This is a rush transcript from "Hannity," December 11, 2013. This copy may not be in its final form and may be updated.
SEAN HANNITY, HOST: This is a Fox News alert. In less than 24 hours, lawmakers in the House of Representatives are expected to vote on a tentative budget deal that was reached late last night. However, today, many conservatives have expressed serious reservations about this agreement. Now, in just a moment, I'll be joined by the man who unveiled the proposal yesterday, Republican Congressman Paul Ryan.
But first, earlier today, House Speaker John Boehner was asked at a press conference about the conservatives who have spoken out against the deal. And this was his, well, reaction.
(BEGIN VIDEO CLIP)
REP. JOHN BOEHNER, R-OHIO, SPEAKER OF THE HOUSE: They're using our members and they're using the American people for their own goals. This is ridiculous! Listen, if you're for more deficit reduction, you're for this agreement.
(END VIDEO CLIP)
HANNITY: Now, the speaker may feel that way, but there are many on the right, conservatives, who are not happy with the so-called compromise. Tonight, by the way, we want you to join the conversation. Log onto our Facebook page. Tell us how you would cast your vote tomorrow. And you can also sound off on Twitter using the hashtag #Hannity over the course of the next hour.
In the meantime, here to address conservative critics and more directly is the chairman of the House Budget Committee, Congressman Paul Ryan. Congressman, good to see you. How are you?
REP. PAUL RYAN, R-WIS.: Oh, it's great to be back with you, Sean.
HANNITY: There's a lot of conservative opposition. Before we get to that, let's talk specifically about the deal. And I think a lot of the anger is rooted in the -- kind of the end in sequestration. That was working. But why don't you outline it yourself. You worked on it with Senator Murray. Tell us what it is.
RYAN: Well, first of all, it doesn't end sequestration. It just gives some temporary relief for sequestration. Over the next year-and-a- half, which is the term of this agreement, we keep 70 percent of the sequester, and the 30 percent of the sequester that we give relief to, we more than pay for with smart spending cuts that are permanent in the other part of government that pays for that sequester relief over the life of the sequester, which is kept -- we keep 92 percent of the sequester.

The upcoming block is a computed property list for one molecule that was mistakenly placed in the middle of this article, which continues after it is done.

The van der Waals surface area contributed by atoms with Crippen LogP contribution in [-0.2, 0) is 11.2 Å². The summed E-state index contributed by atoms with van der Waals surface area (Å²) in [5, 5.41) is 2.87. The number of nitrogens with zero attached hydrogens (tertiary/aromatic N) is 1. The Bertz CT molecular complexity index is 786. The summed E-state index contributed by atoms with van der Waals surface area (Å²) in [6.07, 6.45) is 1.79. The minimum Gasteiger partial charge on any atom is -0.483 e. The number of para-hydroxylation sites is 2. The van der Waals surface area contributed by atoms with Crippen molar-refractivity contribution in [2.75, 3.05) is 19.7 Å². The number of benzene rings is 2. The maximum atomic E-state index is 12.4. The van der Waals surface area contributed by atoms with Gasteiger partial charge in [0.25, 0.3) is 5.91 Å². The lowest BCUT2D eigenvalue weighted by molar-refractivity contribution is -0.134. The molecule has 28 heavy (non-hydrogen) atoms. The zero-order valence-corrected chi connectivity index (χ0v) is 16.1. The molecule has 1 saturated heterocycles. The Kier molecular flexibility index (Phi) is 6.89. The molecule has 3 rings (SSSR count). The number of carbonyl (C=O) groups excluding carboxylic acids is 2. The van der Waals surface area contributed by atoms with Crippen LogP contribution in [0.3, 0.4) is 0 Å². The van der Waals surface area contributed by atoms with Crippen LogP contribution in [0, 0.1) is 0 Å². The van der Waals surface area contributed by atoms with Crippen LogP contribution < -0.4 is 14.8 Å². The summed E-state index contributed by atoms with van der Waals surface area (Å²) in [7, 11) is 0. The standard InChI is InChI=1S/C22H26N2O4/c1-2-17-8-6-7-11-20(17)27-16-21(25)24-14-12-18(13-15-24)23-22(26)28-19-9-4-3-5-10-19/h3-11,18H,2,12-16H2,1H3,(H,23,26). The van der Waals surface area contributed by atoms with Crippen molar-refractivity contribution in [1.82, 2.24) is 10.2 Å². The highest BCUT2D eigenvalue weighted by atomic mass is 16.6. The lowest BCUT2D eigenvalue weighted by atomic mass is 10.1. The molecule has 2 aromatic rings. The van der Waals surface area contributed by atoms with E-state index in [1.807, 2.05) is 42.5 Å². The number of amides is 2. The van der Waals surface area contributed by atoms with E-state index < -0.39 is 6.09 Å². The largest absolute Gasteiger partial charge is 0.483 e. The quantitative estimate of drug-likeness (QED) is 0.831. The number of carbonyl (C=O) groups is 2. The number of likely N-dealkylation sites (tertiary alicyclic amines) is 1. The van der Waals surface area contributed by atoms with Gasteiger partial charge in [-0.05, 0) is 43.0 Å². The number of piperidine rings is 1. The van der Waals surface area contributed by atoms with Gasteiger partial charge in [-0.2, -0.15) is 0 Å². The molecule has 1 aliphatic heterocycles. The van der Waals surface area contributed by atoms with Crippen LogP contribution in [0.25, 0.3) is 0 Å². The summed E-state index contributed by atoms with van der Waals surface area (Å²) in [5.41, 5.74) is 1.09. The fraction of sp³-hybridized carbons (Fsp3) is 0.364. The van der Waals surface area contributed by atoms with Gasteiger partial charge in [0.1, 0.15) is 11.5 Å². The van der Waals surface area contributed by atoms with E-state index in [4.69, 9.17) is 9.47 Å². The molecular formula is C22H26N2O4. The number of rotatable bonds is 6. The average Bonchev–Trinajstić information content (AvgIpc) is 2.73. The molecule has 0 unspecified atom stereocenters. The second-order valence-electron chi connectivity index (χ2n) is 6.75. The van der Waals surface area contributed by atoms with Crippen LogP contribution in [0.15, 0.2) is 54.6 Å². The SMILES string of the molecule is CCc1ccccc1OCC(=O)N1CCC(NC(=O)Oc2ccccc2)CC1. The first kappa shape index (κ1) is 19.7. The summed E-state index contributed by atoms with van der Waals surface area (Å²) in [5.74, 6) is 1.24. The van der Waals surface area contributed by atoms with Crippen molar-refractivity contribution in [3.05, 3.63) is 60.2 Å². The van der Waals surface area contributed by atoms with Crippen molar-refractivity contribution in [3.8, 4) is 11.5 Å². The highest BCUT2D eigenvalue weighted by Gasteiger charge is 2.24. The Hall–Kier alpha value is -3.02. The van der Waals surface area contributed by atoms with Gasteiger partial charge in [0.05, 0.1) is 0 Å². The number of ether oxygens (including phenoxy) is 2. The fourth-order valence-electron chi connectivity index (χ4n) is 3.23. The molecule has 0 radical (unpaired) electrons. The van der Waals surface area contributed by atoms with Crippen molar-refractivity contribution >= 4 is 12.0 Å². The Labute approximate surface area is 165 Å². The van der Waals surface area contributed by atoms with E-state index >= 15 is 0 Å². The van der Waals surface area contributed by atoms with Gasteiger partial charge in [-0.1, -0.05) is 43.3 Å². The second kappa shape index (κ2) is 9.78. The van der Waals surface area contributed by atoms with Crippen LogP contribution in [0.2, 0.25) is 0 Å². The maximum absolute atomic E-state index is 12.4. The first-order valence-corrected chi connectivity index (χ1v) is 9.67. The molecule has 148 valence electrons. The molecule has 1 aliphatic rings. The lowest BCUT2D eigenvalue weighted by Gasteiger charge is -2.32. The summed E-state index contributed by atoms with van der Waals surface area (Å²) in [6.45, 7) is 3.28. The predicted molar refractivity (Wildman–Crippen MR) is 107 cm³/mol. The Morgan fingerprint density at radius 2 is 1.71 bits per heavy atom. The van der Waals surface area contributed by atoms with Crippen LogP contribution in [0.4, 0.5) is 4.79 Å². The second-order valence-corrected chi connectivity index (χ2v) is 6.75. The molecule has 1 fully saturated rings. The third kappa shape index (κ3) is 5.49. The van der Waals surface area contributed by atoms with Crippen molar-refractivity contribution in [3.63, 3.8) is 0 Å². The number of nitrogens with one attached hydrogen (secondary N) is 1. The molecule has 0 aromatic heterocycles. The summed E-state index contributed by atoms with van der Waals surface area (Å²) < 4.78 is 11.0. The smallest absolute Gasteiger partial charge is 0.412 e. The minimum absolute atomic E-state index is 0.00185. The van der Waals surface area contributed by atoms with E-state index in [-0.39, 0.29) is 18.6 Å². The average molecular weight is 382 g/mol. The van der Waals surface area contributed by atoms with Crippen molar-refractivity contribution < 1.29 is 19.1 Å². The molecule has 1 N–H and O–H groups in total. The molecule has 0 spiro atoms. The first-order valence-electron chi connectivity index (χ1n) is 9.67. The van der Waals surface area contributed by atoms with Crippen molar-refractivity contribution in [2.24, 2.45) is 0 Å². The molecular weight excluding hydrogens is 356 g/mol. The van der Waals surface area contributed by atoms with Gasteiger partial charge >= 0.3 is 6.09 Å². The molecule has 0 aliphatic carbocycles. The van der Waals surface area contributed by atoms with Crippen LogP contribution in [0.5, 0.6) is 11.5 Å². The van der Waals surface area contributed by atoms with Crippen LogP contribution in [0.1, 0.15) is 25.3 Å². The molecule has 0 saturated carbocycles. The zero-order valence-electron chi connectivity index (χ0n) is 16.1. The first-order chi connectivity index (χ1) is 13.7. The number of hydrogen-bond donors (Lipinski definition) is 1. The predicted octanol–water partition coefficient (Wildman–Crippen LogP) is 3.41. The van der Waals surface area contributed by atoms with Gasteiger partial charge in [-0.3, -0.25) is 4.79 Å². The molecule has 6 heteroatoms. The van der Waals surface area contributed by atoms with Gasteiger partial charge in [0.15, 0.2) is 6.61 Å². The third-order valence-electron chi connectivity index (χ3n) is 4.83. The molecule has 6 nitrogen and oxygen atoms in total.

So what we're saying is instead of the across-the-board cuts, which hit only the military starting in January, which is a concern of ours, we cut spending in other parts of government to pay for that. And we cut -- we get $85 billion in savings from the autopilot side of government spending to pay for $63 billion in sequester relief. That gives us $23 billion of net deficit reduction.
So when I went into this, Sean, I had a couple of bottom lines -- keep our principles intact -- that means no tax increases, cut spending in smarter ways so that we actually reduce the deficit. We think we kept those principles intact. That's what this agreement does. Doesn't get rid of the sequester. It actually -- the Democrats went into this saying no sequester at all. Now they've agreed to keeping 70 percent of the sequester during this time. And over the life of the sequester, we keep 92 percent of it. So we see that as a -- we see that as a really good step in the right direction.
HANNITY: All right, the budget deal, though, would spend $63 billion over the next two years. The savings come at the back end of the 10-year period. And you and I both know that future Congresses are not going to be beholden to this deal and it's probably going to change many times in between. Isn't that the way -- and this is a big criticism of Washington in general.